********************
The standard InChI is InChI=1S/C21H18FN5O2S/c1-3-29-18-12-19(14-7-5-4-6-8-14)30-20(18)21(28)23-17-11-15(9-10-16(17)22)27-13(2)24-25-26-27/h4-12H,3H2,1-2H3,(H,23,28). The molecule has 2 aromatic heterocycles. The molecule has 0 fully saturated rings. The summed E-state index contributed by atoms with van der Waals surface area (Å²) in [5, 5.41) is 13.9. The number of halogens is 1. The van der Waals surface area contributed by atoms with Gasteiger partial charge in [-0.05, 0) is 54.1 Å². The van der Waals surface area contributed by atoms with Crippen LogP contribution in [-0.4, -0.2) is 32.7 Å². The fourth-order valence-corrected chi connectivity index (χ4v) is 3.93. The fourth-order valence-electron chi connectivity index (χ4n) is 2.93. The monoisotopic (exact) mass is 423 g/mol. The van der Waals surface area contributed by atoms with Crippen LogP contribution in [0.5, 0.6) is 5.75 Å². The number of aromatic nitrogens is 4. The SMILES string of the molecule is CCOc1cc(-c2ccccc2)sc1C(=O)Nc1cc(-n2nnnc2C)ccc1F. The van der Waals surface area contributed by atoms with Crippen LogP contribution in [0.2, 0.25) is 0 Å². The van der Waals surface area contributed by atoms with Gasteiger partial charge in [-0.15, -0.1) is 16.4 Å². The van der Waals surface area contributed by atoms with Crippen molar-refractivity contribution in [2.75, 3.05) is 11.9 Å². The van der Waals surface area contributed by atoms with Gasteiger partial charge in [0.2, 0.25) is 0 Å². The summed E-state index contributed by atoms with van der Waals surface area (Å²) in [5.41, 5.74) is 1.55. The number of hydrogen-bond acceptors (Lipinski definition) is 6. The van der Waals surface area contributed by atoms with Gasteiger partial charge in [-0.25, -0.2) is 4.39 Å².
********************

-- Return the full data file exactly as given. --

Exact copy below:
The standard InChI is InChI=1S/C21H18FN5O2S/c1-3-29-18-12-19(14-7-5-4-6-8-14)30-20(18)21(28)23-17-11-15(9-10-16(17)22)27-13(2)24-25-26-27/h4-12H,3H2,1-2H3,(H,23,28). The molecule has 2 aromatic heterocycles. The molecule has 0 fully saturated rings. The summed E-state index contributed by atoms with van der Waals surface area (Å²) in [5, 5.41) is 13.9. The number of halogens is 1. The van der Waals surface area contributed by atoms with Gasteiger partial charge in [-0.05, 0) is 54.1 Å². The van der Waals surface area contributed by atoms with Crippen LogP contribution in [-0.4, -0.2) is 32.7 Å². The fourth-order valence-corrected chi connectivity index (χ4v) is 3.93. The fourth-order valence-electron chi connectivity index (χ4n) is 2.93. The monoisotopic (exact) mass is 423 g/mol. The van der Waals surface area contributed by atoms with Crippen LogP contribution in [0.5, 0.6) is 5.75 Å². The number of aromatic nitrogens is 4. The SMILES string of the molecule is CCOc1cc(-c2ccccc2)sc1C(=O)Nc1cc(-n2nnnc2C)ccc1F. The van der Waals surface area contributed by atoms with Crippen LogP contribution in [0.2, 0.25) is 0 Å². The van der Waals surface area contributed by atoms with Gasteiger partial charge in [-0.15, -0.1) is 16.4 Å². The van der Waals surface area contributed by atoms with Crippen molar-refractivity contribution in [2.75, 3.05) is 11.9 Å². The van der Waals surface area contributed by atoms with Gasteiger partial charge in [0.2, 0.25) is 0 Å². The summed E-state index contributed by atoms with van der Waals surface area (Å²) in [5.41, 5.74) is 1.55. The number of hydrogen-bond acceptors (Lipinski definition) is 6. The van der Waals surface area contributed by atoms with Gasteiger partial charge in [-0.25, -0.2) is 4.39 Å².